As shown in Table 6, the hierarchical regression analyses indicated that other psychological constructs accounted for between 11 and 43% of the variance in psychopathological symptom scores (step 1). Further, the results revealed that psychological inflexibility made a significant, positive contribution to the internalizing symptoms of anxiety (YAM-5 and RCADS) and depression (RCADS), accounting for an extra 1 to 2% of the variance (step 2). Other variables making consistent contributions to symptoms were CAMM mindfulness (YAM-5 anxiety, RCADS depression), SEQ-C self-efficacy (YAM-5 anxiety, RCADS anxiety, RCADS depression, CRA aggression), and SPPC self-worth (RCADS depression, CRA aggression). In most cases, beta values were negative indicating that lower levels of mindfulness, self-efficacy, and self-worth were accompanied by higher symptom levels. However, in the regression analysis predicting CRA aggression, the beta value for the SPPC was positive, implying that (when controlling for all other constructs) higher levels of aggression were related to higher levels of self-worth.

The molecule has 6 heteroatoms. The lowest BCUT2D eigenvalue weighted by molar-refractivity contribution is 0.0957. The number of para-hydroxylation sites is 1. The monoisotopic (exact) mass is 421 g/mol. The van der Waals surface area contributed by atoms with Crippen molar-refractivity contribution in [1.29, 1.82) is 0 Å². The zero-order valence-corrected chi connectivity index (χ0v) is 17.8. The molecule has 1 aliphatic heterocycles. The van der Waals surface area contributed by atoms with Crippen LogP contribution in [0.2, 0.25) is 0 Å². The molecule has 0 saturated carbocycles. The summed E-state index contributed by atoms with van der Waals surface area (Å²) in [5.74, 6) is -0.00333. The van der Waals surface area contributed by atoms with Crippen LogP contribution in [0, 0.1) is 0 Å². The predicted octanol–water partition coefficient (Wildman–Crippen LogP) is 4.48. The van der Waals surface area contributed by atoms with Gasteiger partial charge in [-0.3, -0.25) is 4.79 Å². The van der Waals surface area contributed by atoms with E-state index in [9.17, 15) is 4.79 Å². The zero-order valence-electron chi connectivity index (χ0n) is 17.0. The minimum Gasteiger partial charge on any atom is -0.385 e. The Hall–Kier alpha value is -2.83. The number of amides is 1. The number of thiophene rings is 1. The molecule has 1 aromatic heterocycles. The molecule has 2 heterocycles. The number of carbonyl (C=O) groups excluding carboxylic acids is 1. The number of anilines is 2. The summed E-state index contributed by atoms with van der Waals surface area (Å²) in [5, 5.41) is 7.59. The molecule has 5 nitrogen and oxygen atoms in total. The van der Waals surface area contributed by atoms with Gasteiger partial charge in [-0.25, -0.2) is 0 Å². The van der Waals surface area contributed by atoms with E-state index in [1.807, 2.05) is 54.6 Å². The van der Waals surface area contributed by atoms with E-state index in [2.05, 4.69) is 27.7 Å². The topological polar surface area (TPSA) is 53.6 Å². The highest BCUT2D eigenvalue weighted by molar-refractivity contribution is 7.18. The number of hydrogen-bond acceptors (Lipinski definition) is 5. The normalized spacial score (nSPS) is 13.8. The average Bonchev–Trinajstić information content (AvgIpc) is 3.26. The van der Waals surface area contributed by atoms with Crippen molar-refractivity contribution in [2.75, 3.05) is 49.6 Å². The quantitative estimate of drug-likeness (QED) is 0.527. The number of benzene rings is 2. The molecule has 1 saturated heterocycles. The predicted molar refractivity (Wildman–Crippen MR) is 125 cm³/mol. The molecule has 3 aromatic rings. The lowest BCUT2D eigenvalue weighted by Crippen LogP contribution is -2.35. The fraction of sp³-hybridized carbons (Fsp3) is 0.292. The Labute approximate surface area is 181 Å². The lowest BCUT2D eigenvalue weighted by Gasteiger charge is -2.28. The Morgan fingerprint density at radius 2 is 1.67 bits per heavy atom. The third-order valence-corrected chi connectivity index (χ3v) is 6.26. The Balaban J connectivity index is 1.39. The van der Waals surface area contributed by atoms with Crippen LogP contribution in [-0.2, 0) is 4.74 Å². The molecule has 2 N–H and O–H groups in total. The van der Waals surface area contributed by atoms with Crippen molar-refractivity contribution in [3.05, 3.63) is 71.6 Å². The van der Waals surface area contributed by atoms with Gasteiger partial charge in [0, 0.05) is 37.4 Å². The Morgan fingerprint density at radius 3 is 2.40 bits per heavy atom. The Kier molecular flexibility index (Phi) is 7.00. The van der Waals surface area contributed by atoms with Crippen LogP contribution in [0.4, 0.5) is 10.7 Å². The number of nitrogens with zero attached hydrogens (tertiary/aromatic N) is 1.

Table 6
Results of the hierarchical regression analyses (standard beta weights are shown) conducted in sample 2 in which various types of psychopathological symptoms were predicted from various psychological constructs (entered on step 1) and psychological inflexibility (entered on step 2)
 
YAM-5 anxiety
RCADS anxiety
RCADS depression
CRA aggression
Step 1
Step 2
Step 1
Step 2
Step 1
Step 2
Step 1
Step 2
CAMM mindfulness
−.30*
−.21*
−.21*
−.12
−.35**
−.27*
−.26*
−.22
WBSI thought suppression